The present investigation demonstrated that 1,25(OH)2D3 administration could partially protect against liver inflammation and fibrosis in diabetic rats in vivo and in vitro. The protective effects of this molecule may be related to the downregulation of components of the TLR4-mediated inflammation pathway. Intake of vitamin D through diet or sun exposure is only one of the many variables determining the activity of this pathway. Other variables include D binding protein (DBP) levels, the local synthesis of 1α, 25(OH)2D3, and vitamin D receptor (VDR) expression. Severe liver disease decreases vitamin D hydroxylation and albumin and DBP production. All of these factors are linked to the low levels of 25(OH)D. In our experiments, we found that compared to that observed in the control group, levels of ALB in diabetic rats decreased significantly. As a limitation of this study, we do not have information on the serum concentrations of 25(OH)D3 and DBP in different groups of rats. Further studies will be required to assess the levels of 25(OH)D, VDR, and DBP in rats and to define the mechanisms involved in the downregulation of TLR4-mediated inflammation and the side effects of high-dose 1,25(OH)2D3 administration. These studies should provide valuable insights into the development of new tr eatments for diabetic liver injury.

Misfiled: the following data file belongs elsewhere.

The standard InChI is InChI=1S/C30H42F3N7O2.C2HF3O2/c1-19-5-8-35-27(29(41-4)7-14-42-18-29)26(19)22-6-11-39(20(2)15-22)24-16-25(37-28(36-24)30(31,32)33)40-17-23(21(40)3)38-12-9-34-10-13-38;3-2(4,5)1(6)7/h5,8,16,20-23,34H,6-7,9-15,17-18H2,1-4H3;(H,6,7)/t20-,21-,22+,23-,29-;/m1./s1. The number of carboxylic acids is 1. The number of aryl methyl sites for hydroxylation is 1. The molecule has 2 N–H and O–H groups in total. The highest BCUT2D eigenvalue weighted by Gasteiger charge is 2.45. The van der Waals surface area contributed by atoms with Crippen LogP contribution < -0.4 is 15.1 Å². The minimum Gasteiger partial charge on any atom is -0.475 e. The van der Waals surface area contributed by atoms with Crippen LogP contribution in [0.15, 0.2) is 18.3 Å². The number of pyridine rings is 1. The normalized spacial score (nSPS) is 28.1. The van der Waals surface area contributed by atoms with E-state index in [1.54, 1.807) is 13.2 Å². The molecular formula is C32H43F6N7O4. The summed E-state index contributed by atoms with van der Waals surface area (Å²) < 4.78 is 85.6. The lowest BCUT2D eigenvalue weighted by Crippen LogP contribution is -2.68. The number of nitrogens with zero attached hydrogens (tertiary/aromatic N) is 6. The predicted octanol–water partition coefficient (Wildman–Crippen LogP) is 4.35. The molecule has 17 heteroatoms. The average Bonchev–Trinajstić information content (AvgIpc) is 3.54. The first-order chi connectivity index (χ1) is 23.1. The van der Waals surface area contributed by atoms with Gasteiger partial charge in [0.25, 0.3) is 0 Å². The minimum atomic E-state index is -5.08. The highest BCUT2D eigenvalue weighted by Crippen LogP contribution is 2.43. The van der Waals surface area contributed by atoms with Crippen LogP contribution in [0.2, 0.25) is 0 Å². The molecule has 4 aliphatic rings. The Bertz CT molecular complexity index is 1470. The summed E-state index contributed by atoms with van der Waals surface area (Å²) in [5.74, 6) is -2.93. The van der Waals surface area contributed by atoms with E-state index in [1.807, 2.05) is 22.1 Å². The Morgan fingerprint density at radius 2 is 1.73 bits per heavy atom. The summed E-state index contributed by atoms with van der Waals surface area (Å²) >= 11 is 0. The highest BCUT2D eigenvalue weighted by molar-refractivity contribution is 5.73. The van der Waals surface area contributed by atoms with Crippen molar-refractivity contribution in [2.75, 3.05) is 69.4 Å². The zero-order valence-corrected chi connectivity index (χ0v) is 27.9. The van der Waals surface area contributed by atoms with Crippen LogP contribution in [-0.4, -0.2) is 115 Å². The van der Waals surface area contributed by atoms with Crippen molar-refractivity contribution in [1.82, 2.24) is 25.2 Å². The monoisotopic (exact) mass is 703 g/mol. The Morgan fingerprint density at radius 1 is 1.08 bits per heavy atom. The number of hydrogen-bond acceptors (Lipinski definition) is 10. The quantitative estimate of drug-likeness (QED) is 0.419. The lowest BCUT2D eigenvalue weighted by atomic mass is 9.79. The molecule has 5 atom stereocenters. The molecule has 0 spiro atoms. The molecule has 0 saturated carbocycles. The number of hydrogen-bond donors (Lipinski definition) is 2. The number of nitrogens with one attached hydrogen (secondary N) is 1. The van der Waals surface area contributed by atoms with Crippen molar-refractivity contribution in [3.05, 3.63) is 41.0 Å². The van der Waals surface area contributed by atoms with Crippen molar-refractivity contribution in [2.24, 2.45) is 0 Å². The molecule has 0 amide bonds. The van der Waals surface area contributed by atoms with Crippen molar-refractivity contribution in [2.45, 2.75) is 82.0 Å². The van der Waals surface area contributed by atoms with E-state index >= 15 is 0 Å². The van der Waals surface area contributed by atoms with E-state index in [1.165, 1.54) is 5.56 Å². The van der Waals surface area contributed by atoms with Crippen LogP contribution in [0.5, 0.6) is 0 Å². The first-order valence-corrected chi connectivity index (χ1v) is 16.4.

Notes

Acknowledgments

This work was supported by Grant No. 30973040 to M. Z. from the Natural Science Foundation of China.

Conflict of interest

There is no conflict of interest to be reported for this manuscript.

Ethical approval

All procedures performed in studies involving animals were in accordance with the ethical standards of the institution or practice at which the studies were conducted.

Informed

This article does not contain any studies with human participants performed by any of the authors.

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© The Author(s) 2015

Open AccessThis article is distributed under the terms of the Creative Commons Attribution 4.0 International License (http://creativecommons.org/licenses/by/4.0/), which permits unrestricted use, distribution, and reproduction in any medium, provided you give appropriate credit to the original author(s) and the source, provide a link to the Creative Commons license, and indicate if changes were made.

Authors and Affiliations

  • H. Wang
    • 1
  • Q. Zhang
    • 1
  • Y. Chai
    • 1
  • Y. Liu
    • 1
  • F. Li
    • 1
  • B. Wang
    • 1
  • C. Zhu
    • 1
  • J. Cui
    • 1
  • H. Qu
    • 2
  • M. Zhu
    • 1
    Email author
  1. 1.Department of EndocrinologyTianjin Medical University General HospitalTianjinChina
  2. 2.Division of Epidemiology, Human Genetics and Environmental SciencesUniversity of Texas School of Public HealthHoustonUSA